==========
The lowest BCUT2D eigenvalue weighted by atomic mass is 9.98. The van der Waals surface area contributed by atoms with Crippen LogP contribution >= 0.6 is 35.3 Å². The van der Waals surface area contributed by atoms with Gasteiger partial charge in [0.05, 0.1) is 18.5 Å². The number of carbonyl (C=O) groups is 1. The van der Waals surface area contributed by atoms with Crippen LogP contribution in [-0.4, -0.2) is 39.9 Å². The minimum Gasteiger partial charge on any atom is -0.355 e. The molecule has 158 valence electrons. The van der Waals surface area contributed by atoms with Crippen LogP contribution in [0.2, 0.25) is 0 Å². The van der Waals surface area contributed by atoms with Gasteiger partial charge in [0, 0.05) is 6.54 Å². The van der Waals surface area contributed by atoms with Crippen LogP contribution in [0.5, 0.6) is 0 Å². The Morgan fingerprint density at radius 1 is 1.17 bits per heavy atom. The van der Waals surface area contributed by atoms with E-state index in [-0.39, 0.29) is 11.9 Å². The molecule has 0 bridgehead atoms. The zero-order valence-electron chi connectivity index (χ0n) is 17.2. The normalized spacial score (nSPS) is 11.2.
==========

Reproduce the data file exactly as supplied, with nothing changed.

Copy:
The lowest BCUT2D eigenvalue weighted by atomic mass is 9.98. The van der Waals surface area contributed by atoms with Crippen LogP contribution >= 0.6 is 35.3 Å². The van der Waals surface area contributed by atoms with Gasteiger partial charge in [0.05, 0.1) is 18.5 Å². The number of carbonyl (C=O) groups is 1. The van der Waals surface area contributed by atoms with Crippen LogP contribution in [-0.4, -0.2) is 39.9 Å². The minimum Gasteiger partial charge on any atom is -0.355 e. The molecule has 158 valence electrons. The van der Waals surface area contributed by atoms with Crippen LogP contribution in [0.2, 0.25) is 0 Å². The van der Waals surface area contributed by atoms with Gasteiger partial charge in [0, 0.05) is 6.54 Å². The van der Waals surface area contributed by atoms with Crippen LogP contribution in [0.5, 0.6) is 0 Å². The Morgan fingerprint density at radius 1 is 1.17 bits per heavy atom. The van der Waals surface area contributed by atoms with E-state index in [-0.39, 0.29) is 11.9 Å². The molecule has 0 bridgehead atoms. The zero-order valence-electron chi connectivity index (χ0n) is 17.2. The normalized spacial score (nSPS) is 11.2.